Thursday, January 5, 2012

sometimes I'm clever 2

Another lazy post, reposting something I was musing about on a message board a few years ago. I thought it might have some relevancy, given the re-examination of Mary Sue on the Zoe-Trope and other good blogs (a decent round-up of links on this post).

Some helpful background on Mary Sue is found on this Making Light post.

And then there's me, below.

I was reading a book by James N. Frey (the writer, not the fraud) - The Key: How to Write Damn Good Fiction Using the Power of Myth. It uses the Joseph Campbell Hero's Journey as a framework, and I found it entertaining even though I'm somewhat dubious about Campbell, the same as I am about Robert Graves.
Anyway, Frey provides a handy-dandy checklist of the possible characteristics of the Hero (he neatly end-runs the sexism thing by making his own exemplary Hero a woman):
The Hero is a protagonist, is an 'outlaw', has courage or finds it, is good at his/her trade, has one or more special talents, is motivated by idealism, has been 'wounded', is clever and resourceful, is sexually potent/attractive, is stoic, is loyal, is physically superior, may have a special birth and special destiny.

You'll note I've bolded a few of those. Now, I direct your attention to The Original Fiction Mary Sue Litmus Test, and to the following questions:
Is the character highly attractive? (3 points)
Are one or more other characters attracted to her/him? (1 point)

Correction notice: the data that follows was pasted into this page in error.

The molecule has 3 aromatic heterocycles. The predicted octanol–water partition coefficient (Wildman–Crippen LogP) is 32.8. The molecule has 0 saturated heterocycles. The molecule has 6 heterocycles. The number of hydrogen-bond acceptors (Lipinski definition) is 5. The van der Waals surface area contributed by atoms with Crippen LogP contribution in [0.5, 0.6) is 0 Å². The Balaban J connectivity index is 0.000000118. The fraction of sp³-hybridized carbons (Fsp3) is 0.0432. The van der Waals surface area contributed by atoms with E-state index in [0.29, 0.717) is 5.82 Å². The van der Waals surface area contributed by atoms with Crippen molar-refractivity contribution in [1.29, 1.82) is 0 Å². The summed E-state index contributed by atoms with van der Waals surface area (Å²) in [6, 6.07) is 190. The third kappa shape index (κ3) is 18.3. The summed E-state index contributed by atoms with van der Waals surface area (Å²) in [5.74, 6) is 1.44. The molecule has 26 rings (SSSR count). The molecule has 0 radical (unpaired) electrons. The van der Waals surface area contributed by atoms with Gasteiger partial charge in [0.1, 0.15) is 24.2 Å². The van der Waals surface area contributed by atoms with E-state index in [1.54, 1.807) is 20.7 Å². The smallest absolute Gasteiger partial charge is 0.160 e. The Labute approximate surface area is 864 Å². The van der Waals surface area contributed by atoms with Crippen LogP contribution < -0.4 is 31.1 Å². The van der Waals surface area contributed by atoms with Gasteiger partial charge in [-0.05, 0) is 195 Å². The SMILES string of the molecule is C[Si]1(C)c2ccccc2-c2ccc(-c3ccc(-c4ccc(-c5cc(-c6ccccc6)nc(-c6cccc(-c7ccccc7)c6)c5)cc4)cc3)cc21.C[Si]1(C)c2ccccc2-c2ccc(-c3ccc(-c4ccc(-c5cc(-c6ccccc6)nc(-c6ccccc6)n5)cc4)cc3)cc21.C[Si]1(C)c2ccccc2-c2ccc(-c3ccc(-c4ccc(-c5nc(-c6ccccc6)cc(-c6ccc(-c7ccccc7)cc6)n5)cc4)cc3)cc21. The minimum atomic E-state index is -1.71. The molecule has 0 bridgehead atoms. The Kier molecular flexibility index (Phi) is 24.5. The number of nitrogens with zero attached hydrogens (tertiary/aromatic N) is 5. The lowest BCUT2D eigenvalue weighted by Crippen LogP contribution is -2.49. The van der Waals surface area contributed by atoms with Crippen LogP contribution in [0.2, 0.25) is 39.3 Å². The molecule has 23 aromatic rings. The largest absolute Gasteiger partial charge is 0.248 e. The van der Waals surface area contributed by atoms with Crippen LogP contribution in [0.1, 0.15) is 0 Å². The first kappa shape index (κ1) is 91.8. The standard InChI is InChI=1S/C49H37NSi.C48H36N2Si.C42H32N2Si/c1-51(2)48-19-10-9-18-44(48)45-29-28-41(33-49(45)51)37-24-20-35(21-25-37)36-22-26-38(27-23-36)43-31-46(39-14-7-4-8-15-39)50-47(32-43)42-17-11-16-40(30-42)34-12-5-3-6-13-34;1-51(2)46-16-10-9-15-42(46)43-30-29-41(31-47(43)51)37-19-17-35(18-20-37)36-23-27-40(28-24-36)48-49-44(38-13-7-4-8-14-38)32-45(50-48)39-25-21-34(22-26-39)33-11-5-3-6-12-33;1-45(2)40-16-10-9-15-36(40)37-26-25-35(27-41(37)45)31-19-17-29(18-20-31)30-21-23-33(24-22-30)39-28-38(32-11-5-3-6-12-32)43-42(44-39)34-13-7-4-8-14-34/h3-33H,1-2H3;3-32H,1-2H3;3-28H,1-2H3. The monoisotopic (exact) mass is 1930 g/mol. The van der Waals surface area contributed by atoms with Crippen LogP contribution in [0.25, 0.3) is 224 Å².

Is the character related to royalty or nobility? (4 points)
Is the character the last surviving member of a family/clan/race/species/etc.? (2 points)
Was the character ever forcibly banished from her/his family/tribe/country/etc.? (3 points)
Does the character have an angsty childhood, or an angsty past? (1 point)
Was the character abandoned by her/his caregivers? (2 points)
Is the character unusually accomplished for her/his age/species/etc.? (2 points)
Does the character ever easily learn a difficult skill (e.g. learn to play guitar in a matter of weeks)? (3 points)
Does the character have a special birthmark or other marking? (4 points)
Does the character have any particular skill at which she/he the best or among the best? (2 points)

Which made me wonder. Is Mary Sue a mythic hero? An attempt at a mythic hero? Is the Hero a Mary Sue? What's the difference? I'm hesitant to say skill, because the myths have been through so many hands and languages the skill of the telling is kind of hard to be sure of.
At the time, I didn't go with the answer that's becoming the clearest in recent discussion--that the great difference between a Mythic Hero and a Mary Sue is that the Mary Sue is a female character, especially one written by a female author.
How dare a mere gurl act like a mythic hero? What would Joseph Campbell say?

Tangentially, this is one of the reasons why I prefer fairy tales to myths--that the protagonist in the majority of fairy tales is interchangeably male or female. But that's probably another and longer post, for some later time.


Terri-Lynne said...

You know, I never thought about it, but I think that's why I prefer fairy tales too.

batgirl said...

I wonder if the scholars of fairy tales (once you get past the Grimms of course!) skew more towards female than the scholars of Myth and Heroes?